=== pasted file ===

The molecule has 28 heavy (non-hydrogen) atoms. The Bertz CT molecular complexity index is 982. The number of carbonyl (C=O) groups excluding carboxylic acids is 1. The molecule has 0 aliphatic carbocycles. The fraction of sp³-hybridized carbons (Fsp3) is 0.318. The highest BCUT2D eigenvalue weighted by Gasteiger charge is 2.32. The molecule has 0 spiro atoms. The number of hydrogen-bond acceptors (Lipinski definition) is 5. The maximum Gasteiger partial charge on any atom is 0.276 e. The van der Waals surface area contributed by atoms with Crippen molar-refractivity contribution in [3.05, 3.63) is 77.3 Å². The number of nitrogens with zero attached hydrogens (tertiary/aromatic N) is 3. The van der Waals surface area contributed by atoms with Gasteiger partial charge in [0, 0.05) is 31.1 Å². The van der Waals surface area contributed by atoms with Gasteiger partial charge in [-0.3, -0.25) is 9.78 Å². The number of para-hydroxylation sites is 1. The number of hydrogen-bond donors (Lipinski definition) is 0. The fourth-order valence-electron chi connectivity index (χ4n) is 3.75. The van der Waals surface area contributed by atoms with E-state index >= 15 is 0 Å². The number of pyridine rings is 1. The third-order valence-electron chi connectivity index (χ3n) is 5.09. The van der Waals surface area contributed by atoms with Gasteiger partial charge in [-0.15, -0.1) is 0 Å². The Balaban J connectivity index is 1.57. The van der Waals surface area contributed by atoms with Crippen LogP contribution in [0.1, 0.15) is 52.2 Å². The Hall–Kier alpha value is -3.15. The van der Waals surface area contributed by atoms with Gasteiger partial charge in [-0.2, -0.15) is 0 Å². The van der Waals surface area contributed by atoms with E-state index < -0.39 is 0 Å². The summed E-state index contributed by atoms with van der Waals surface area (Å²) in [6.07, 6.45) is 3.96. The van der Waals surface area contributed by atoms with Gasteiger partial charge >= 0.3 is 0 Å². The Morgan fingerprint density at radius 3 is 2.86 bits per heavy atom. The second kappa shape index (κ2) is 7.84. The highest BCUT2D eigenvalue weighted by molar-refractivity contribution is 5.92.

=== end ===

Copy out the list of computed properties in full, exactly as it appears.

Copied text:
The molecule has 28 heavy (non-hydrogen) atoms. The Bertz CT molecular complexity index is 982. The number of carbonyl (C=O) groups excluding carboxylic acids is 1. The molecule has 0 aliphatic carbocycles. The fraction of sp³-hybridized carbons (Fsp3) is 0.318. The highest BCUT2D eigenvalue weighted by Gasteiger charge is 2.32. The molecule has 0 spiro atoms. The number of hydrogen-bond acceptors (Lipinski definition) is 5. The maximum Gasteiger partial charge on any atom is 0.276 e. The van der Waals surface area contributed by atoms with Crippen molar-refractivity contribution in [3.05, 3.63) is 77.3 Å². The number of nitrogens with zero attached hydrogens (tertiary/aromatic N) is 3. The van der Waals surface area contributed by atoms with Gasteiger partial charge in [0, 0.05) is 31.1 Å². The van der Waals surface area contributed by atoms with Gasteiger partial charge in [-0.3, -0.25) is 9.78 Å². The number of para-hydroxylation sites is 1. The number of hydrogen-bond donors (Lipinski definition) is 0. The fourth-order valence-electron chi connectivity index (χ4n) is 3.75. The van der Waals surface area contributed by atoms with E-state index >= 15 is 0 Å². The number of pyridine rings is 1. The third-order valence-electron chi connectivity index (χ3n) is 5.09. The van der Waals surface area contributed by atoms with Gasteiger partial charge in [-0.15, -0.1) is 0 Å². The Balaban J connectivity index is 1.57. The van der Waals surface area contributed by atoms with Crippen LogP contribution in [0.1, 0.15) is 52.2 Å². The Hall–Kier alpha value is -3.15. The van der Waals surface area contributed by atoms with Gasteiger partial charge in [-0.2, -0.15) is 0 Å². The van der Waals surface area contributed by atoms with E-state index < -0.39 is 0 Å². The summed E-state index contributed by atoms with van der Waals surface area (Å²) in [6.07, 6.45) is 3.96. The van der Waals surface area contributed by atoms with Gasteiger partial charge >= 0.3 is 0 Å². The Morgan fingerprint density at radius 3 is 2.86 bits per heavy atom. The second kappa shape index (κ2) is 7.84. The highest BCUT2D eigenvalue weighted by molar-refractivity contribution is 5.92.